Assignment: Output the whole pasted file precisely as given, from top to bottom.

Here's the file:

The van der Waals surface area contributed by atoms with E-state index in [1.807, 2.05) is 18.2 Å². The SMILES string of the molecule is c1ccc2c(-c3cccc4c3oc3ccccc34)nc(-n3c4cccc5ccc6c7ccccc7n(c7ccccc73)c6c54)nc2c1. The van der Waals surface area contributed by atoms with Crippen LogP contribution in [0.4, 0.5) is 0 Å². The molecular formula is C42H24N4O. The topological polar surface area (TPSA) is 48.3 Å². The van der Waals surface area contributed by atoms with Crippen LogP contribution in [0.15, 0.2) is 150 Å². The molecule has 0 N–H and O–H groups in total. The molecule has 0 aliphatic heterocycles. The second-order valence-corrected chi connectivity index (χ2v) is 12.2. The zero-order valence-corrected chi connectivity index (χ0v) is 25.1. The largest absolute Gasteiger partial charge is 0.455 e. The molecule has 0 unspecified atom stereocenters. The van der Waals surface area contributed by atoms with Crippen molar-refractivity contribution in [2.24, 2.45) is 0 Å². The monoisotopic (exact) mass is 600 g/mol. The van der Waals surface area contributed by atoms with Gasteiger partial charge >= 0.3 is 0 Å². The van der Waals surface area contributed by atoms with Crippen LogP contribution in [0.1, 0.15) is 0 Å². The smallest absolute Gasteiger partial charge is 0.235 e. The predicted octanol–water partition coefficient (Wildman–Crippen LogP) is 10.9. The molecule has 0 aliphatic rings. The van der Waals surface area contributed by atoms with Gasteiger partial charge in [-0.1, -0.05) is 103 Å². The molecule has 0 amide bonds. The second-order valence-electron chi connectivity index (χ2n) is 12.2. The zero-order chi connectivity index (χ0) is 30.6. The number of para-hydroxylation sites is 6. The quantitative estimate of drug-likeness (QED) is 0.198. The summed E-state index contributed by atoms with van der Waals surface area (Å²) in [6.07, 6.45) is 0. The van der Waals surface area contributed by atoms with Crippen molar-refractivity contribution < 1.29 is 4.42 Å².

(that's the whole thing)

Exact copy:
The van der Waals surface area contributed by atoms with E-state index in [1.807, 2.05) is 18.2 Å². The SMILES string of the molecule is c1ccc2c(-c3cccc4c3oc3ccccc34)nc(-n3c4cccc5ccc6c7ccccc7n(c7ccccc73)c6c54)nc2c1. The van der Waals surface area contributed by atoms with Crippen LogP contribution in [0.4, 0.5) is 0 Å². The molecular formula is C42H24N4O. The topological polar surface area (TPSA) is 48.3 Å². The van der Waals surface area contributed by atoms with Crippen LogP contribution in [0.15, 0.2) is 150 Å². The molecule has 0 N–H and O–H groups in total. The molecule has 0 aliphatic heterocycles. The second-order valence-corrected chi connectivity index (χ2v) is 12.2. The zero-order valence-corrected chi connectivity index (χ0v) is 25.1. The largest absolute Gasteiger partial charge is 0.455 e. The molecule has 0 unspecified atom stereocenters. The van der Waals surface area contributed by atoms with Crippen molar-refractivity contribution in [2.24, 2.45) is 0 Å². The monoisotopic (exact) mass is 600 g/mol. The van der Waals surface area contributed by atoms with Gasteiger partial charge >= 0.3 is 0 Å². The van der Waals surface area contributed by atoms with Crippen LogP contribution in [0.1, 0.15) is 0 Å². The smallest absolute Gasteiger partial charge is 0.235 e. The predicted octanol–water partition coefficient (Wildman–Crippen LogP) is 10.9. The molecule has 0 aliphatic rings. The van der Waals surface area contributed by atoms with Gasteiger partial charge in [-0.1, -0.05) is 103 Å². The molecule has 0 amide bonds. The second-order valence-electron chi connectivity index (χ2n) is 12.2. The zero-order chi connectivity index (χ0) is 30.6. The number of para-hydroxylation sites is 6. The quantitative estimate of drug-likeness (QED) is 0.198. The summed E-state index contributed by atoms with van der Waals surface area (Å²) in [6.07, 6.45) is 0. The van der Waals surface area contributed by atoms with Crippen molar-refractivity contribution < 1.29 is 4.42 Å².